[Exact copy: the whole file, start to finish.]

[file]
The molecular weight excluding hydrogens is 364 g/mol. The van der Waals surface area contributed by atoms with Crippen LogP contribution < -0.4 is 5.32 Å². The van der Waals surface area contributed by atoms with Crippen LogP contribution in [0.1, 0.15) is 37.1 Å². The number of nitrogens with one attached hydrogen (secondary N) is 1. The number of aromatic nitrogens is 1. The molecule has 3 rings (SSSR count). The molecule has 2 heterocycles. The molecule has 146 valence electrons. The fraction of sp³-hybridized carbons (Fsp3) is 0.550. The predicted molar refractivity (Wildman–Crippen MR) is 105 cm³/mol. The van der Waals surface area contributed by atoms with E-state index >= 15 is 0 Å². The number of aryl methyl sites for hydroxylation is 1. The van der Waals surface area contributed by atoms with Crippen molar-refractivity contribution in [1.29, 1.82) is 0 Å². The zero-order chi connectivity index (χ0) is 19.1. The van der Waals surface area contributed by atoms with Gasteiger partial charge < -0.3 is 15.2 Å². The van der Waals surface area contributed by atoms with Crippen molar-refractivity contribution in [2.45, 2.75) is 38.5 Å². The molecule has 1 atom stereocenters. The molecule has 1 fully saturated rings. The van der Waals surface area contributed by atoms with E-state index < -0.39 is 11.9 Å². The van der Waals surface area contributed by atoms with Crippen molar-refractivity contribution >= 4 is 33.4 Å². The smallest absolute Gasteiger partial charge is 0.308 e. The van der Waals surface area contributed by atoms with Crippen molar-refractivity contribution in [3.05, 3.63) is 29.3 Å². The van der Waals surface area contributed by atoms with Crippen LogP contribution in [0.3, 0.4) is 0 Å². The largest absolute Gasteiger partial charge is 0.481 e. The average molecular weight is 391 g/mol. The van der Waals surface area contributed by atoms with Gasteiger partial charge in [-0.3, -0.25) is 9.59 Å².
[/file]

The molecular weight excluding hydrogens is 364 g/mol. The van der Waals surface area contributed by atoms with Crippen LogP contribution < -0.4 is 5.32 Å². The van der Waals surface area contributed by atoms with Crippen LogP contribution in [0.1, 0.15) is 37.1 Å². The number of nitrogens with one attached hydrogen (secondary N) is 1. The number of aromatic nitrogens is 1. The molecule has 3 rings (SSSR count). The molecule has 2 heterocycles. The molecule has 146 valence electrons. The fraction of sp³-hybridized carbons (Fsp3) is 0.550. The predicted molar refractivity (Wildman–Crippen MR) is 105 cm³/mol. The van der Waals surface area contributed by atoms with E-state index >= 15 is 0 Å². The number of aryl methyl sites for hydroxylation is 1. The van der Waals surface area contributed by atoms with Crippen molar-refractivity contribution in [1.29, 1.82) is 0 Å². The zero-order chi connectivity index (χ0) is 19.1. The van der Waals surface area contributed by atoms with Gasteiger partial charge < -0.3 is 15.2 Å². The van der Waals surface area contributed by atoms with Crippen molar-refractivity contribution in [2.45, 2.75) is 38.5 Å². The molecule has 1 atom stereocenters. The molecule has 1 fully saturated rings. The van der Waals surface area contributed by atoms with E-state index < -0.39 is 11.9 Å². The van der Waals surface area contributed by atoms with Crippen molar-refractivity contribution >= 4 is 33.4 Å². The smallest absolute Gasteiger partial charge is 0.308 e. The van der Waals surface area contributed by atoms with Crippen molar-refractivity contribution in [3.05, 3.63) is 29.3 Å². The van der Waals surface area contributed by atoms with Crippen LogP contribution in [0.3, 0.4) is 0 Å². The largest absolute Gasteiger partial charge is 0.481 e. The average molecular weight is 391 g/mol. The van der Waals surface area contributed by atoms with Gasteiger partial charge in [-0.3, -0.25) is 9.59 Å².